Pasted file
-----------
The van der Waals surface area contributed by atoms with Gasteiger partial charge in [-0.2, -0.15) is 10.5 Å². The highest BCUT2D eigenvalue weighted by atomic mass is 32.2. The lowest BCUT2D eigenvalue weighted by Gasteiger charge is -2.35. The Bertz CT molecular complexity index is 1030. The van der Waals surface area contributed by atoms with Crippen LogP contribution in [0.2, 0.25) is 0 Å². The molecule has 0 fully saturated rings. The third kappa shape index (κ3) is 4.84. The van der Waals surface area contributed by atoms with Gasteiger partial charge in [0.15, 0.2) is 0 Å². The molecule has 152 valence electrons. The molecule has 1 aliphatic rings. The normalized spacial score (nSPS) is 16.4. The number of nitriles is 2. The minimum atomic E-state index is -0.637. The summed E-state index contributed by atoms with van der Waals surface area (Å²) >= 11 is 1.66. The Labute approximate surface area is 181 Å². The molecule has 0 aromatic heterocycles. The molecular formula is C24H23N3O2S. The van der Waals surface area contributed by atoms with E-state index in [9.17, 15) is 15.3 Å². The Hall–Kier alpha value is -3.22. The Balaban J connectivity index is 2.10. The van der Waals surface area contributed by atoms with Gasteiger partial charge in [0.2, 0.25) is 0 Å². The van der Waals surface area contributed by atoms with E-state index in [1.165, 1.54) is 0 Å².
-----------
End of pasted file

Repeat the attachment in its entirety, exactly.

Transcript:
The van der Waals surface area contributed by atoms with Gasteiger partial charge in [-0.2, -0.15) is 10.5 Å². The highest BCUT2D eigenvalue weighted by atomic mass is 32.2. The lowest BCUT2D eigenvalue weighted by Gasteiger charge is -2.35. The Bertz CT molecular complexity index is 1030. The van der Waals surface area contributed by atoms with Crippen LogP contribution in [0.2, 0.25) is 0 Å². The molecule has 0 fully saturated rings. The third kappa shape index (κ3) is 4.84. The van der Waals surface area contributed by atoms with Gasteiger partial charge in [0.15, 0.2) is 0 Å². The molecule has 152 valence electrons. The molecule has 1 aliphatic rings. The normalized spacial score (nSPS) is 16.4. The number of nitriles is 2. The minimum atomic E-state index is -0.637. The summed E-state index contributed by atoms with van der Waals surface area (Å²) >= 11 is 1.66. The Labute approximate surface area is 181 Å². The molecule has 0 aromatic heterocycles. The molecular formula is C24H23N3O2S. The van der Waals surface area contributed by atoms with E-state index in [9.17, 15) is 15.3 Å². The Hall–Kier alpha value is -3.22. The Balaban J connectivity index is 2.10. The van der Waals surface area contributed by atoms with Gasteiger partial charge in [0.2, 0.25) is 0 Å². The van der Waals surface area contributed by atoms with E-state index in [1.165, 1.54) is 0 Å².